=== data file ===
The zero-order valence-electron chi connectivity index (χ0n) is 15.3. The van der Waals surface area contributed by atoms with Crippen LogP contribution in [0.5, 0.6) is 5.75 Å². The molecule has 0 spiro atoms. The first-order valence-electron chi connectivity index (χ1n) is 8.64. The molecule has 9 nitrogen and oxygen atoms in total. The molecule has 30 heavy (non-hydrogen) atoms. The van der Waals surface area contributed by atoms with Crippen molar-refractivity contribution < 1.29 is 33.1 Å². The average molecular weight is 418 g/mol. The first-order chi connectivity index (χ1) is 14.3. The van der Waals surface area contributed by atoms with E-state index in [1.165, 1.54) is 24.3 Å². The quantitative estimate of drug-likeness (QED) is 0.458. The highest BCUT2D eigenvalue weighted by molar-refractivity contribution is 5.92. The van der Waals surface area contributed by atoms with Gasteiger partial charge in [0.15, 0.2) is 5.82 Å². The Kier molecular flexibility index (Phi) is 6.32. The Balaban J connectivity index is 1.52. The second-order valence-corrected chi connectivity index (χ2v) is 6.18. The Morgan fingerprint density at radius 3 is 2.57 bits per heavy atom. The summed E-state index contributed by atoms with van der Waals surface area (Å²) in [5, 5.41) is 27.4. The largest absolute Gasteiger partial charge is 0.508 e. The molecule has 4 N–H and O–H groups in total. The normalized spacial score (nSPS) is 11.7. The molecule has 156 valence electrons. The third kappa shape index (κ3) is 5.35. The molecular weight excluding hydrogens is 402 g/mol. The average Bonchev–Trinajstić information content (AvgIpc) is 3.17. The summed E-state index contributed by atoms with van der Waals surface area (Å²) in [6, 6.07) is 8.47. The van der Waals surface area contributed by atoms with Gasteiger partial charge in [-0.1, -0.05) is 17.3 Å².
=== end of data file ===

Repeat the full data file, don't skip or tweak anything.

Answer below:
The zero-order valence-electron chi connectivity index (χ0n) is 15.3. The van der Waals surface area contributed by atoms with Crippen LogP contribution in [0.5, 0.6) is 5.75 Å². The molecule has 0 spiro atoms. The first-order valence-electron chi connectivity index (χ1n) is 8.64. The molecule has 9 nitrogen and oxygen atoms in total. The molecule has 30 heavy (non-hydrogen) atoms. The van der Waals surface area contributed by atoms with Crippen molar-refractivity contribution < 1.29 is 33.1 Å². The average molecular weight is 418 g/mol. The first-order chi connectivity index (χ1) is 14.3. The van der Waals surface area contributed by atoms with E-state index in [1.165, 1.54) is 24.3 Å². The quantitative estimate of drug-likeness (QED) is 0.458. The highest BCUT2D eigenvalue weighted by molar-refractivity contribution is 5.92. The van der Waals surface area contributed by atoms with Gasteiger partial charge in [0.15, 0.2) is 5.82 Å². The Kier molecular flexibility index (Phi) is 6.32. The Balaban J connectivity index is 1.52. The second-order valence-corrected chi connectivity index (χ2v) is 6.18. The Morgan fingerprint density at radius 3 is 2.57 bits per heavy atom. The summed E-state index contributed by atoms with van der Waals surface area (Å²) in [5, 5.41) is 27.4. The largest absolute Gasteiger partial charge is 0.508 e. The molecule has 4 N–H and O–H groups in total. The normalized spacial score (nSPS) is 11.7. The molecule has 156 valence electrons. The third kappa shape index (κ3) is 5.35. The molecular weight excluding hydrogens is 402 g/mol. The average Bonchev–Trinajstić information content (AvgIpc) is 3.17. The summed E-state index contributed by atoms with van der Waals surface area (Å²) in [6, 6.07) is 8.47. The van der Waals surface area contributed by atoms with Gasteiger partial charge in [-0.1, -0.05) is 17.3 Å².